High on silliness
I've long held the belief that a little Jason Mewes goes a long way, which makes a starring role an absolute roll of the dice. But there's plenty of name cameos and View Askiewniverse goings-on to keep things animated. Not all of the gags land, but the light sense of humor makes this enjoyable throughout; and with so much happening, it's easy to move on from the occasional dud.
This is Kevin Smith having his Hollywood access and eating it too. He goes after Tinseltown with sharpened knives and a gleeful smirk, and it makes for a solid vehicle for his two mainstay stoners.
Pokémon Detective Pikachu (2019)
What's this? A good video game adaptation!
When Pikachu opens his mouth, do you expect Ryan Reynolds' voice? Hell no! And while that was the point of the marketing campaign for "Detective Pikachu", a warm and engaging movie is the surprising result. Best of all, you don't have to know much about the source material -- it's a murder mystery with cute Japanese characters.
With a twisty screenplay and an aesthetic that's equal parts "Blade Runner" and "Who Framed Roger Rabbit", the movie deposits you in the thick of a who-dunnit, and you don't really have time to care about all the Pokémon goings-on. I certainly didn't walk into this movie as an expert (haven't touched the fandom in twenty years), but still managed to find plenty within to entertain. Reynolds is his usual self without going overboard, and the story is involving from the beginning; at times even touching. I liked these characters, I liked the environment and I'd do it all again.
The Firm (1993)
Functional adaptation of a page-turner
Not at all what I'd expected from Sydney Pollack, a somewhat listless film buoyed by an impressive cast and an experienced composer. Given the drawn-out running time and the protagonist's complicated plan for saving his bacon, "The Firm" is entertaining enough to keep you going, but you can tell that Dave Grusin is really trying to pep things up with his upbeat piano-playing.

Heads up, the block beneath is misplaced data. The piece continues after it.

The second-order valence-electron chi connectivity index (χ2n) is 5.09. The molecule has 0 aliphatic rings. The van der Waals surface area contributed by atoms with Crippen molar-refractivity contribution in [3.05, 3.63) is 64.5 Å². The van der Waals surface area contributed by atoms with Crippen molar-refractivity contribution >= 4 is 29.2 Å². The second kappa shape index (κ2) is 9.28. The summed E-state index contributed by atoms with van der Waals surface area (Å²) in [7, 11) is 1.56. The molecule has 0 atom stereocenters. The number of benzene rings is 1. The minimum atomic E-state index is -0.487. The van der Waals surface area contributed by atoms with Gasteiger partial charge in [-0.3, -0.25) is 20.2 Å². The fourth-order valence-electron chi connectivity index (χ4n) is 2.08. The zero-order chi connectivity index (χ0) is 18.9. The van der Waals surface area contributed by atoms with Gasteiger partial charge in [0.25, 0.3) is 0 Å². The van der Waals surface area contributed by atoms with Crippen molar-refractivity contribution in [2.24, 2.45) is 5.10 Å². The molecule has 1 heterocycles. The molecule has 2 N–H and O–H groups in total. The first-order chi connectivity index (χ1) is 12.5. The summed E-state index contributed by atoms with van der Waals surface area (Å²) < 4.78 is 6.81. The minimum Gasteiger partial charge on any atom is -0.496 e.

All that being said, this is another shining example of Tom Cruise's star power in full effect.
A uniquely haunting nightmare
I was sold on "Mandy" on word-of-mouth alone, but still unprepared for what lay before me; a hellish trip into abject madness by way of a tender love story.
Nicolas Cage and Andrea Riseborough live as one in the wilderness, evil visits upon them for senseless reasons, and devastating loss ensues. After that, it's all about revenge.
And it's here that the movie fires on all cylinders, putting Cage's overacting to refreshing use as a man who's lost it all and prepares for war. I'm trying not to spoil anything here, but there's a particular scene in Cage's bathroom that encapsulates the entire movie. And it's nothing but screaming. Jesus, what a scene.
That one-sheet image gives you an idea of what you're in for (especially when you see Cage's blood-caked face and know that there's a chainsaw fight involved). But the end result still threw me for a loop. The first 75 minutes are tranquil, meditative; that droning score is the only hint of coming violence. And then the movie shifts gears entirely and you're in for a nightmare. Kinda like Mad Max forges a mighty axe and wreaks vengeance as the ambient noise drones on. It's a torturous fever dream and I can't think of anything else like it.